As more people turn to their mobile phones to order food and drinks on the go, retailers are adapting their stores and operations to meet growing demand.
Mobile ordering has become the next iteration after the quick-service restaurant drive-thru lane to provide speed and convenience for customers. In 2015, mobile ordering comprised 1.5 percent of quick-service restaurant sales at under $4 billion. That volume is expected to rise to 11 percent to $38 billion by 2020.
“With anything that people want to get quickly, and there’s a queue involved, it makes sense that customers will want a mobile ordering option,” says James Cook, Americas Director of Retail Research at JLL.
Here’s how it works, using Dunkin’ Donuts as an example: Customers download the Dunkin’ Donuts mobile app. They then open Waze, a navigation app for their phone, and locate the nearest Dunkin’ Donuts. Tapping the Dunkin’ Donuts icon within Waze allows customers to place and pay for their order and then pick it up at a dedicated counter when they arrive to Dunkin’ Donuts.
As mobile ordering becomes more popular, retailers are rethinking how they can accommodate their ‘grab and go’ customers to avoid long waits and crowded pickup stations.
“The key is in the details of getting it right,” says Cook. One of his favorite examples of a store getting it right is Chick-fil-A. “What I like so much about the Chick-fil-A app is that it uses GPS. You place your order in advance, and when you get on the premises, it knows you’re there. That’s when they start making your order so that when you get it, it’s still fresh.”
At peak times, however, catering for both mobile and walk-up customers can prove tricky both in terms of getting customers their drinks in a timely manner and managing store space.
Take Starbucks, for example. “They’ve become a victim of their own success,” says Cook. “In certain locations during the morning rush, as many as 20 percent of orders are made using Starbucks’ web app. Now you’ve got a high percentage of people skipping the regular ordering queue and going straight to pickup, which leads to crowding around an area that wasn’t designed to accommodate those numbers.”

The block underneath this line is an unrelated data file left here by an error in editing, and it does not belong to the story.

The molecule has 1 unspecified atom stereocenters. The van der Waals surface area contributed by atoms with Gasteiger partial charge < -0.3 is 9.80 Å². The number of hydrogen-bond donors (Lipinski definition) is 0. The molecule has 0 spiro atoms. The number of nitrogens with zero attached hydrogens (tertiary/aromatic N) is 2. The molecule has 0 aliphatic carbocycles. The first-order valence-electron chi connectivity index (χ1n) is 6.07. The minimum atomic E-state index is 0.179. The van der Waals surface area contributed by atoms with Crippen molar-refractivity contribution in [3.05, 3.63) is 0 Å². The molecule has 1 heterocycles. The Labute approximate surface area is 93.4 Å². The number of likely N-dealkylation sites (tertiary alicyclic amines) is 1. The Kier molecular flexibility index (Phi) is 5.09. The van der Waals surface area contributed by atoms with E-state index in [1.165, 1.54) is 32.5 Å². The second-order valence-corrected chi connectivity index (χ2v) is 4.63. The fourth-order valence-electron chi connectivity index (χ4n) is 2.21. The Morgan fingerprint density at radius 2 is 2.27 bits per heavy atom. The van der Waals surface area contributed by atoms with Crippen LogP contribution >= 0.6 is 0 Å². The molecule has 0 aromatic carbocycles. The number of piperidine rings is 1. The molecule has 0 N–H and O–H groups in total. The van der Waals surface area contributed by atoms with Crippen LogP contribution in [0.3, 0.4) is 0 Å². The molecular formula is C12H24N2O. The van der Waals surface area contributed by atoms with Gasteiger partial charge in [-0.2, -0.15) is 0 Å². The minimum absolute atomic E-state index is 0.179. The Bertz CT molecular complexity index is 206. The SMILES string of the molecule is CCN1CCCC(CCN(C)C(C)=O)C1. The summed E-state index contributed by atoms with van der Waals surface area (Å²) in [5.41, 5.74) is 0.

Even if mobile ordering customers are served quickly, wait times often increase for walk-up customers. And for many time-poor customers, the sight of long queues and crowded areas is enough to make them leave without buying.
As such, food and drink retailers are coming up with new store concepts to cater for growing numbers of mobile orders. Starbucks is creating a store in its corporate headquarters in Seattle, Washington, dedicated to serving only customers who use mobile ordering. “It’s also redesigning certain stores to have more room in the pickup area,” says Cook. “Store layout and design for mobile ordering should allow ample space and signage for people who are ordering ahead so they’ll know where to go and then have enough room to stand and wait for their orders,” he adds.
McDonald’s, meanwhile, is testing mobile ordering in 80 U.S. stores before doing a complete roll out to its more than 14,000 locations.
Staying on top of the tech
It’s not just store space which needs rethinking; another variable to mobile ordering is having to download an app for each retailer. “There are only so many apps people can keep track of,” says Cook. “What may happen is that some aggregator app will come along in the future and have the ability for people to order ahead at multiple locations through a single app. But for now, all the apps are proprietary.”
While food and drink retailers continue to work to optimize their mobile ordering operations, Cook believes the concept is very much here to stay. “If food and beverage operators want to stay on the cutting edge and be competitive, they need to offer this service,” he says. “Everyone needs to have mobile ordering if they want to compete.”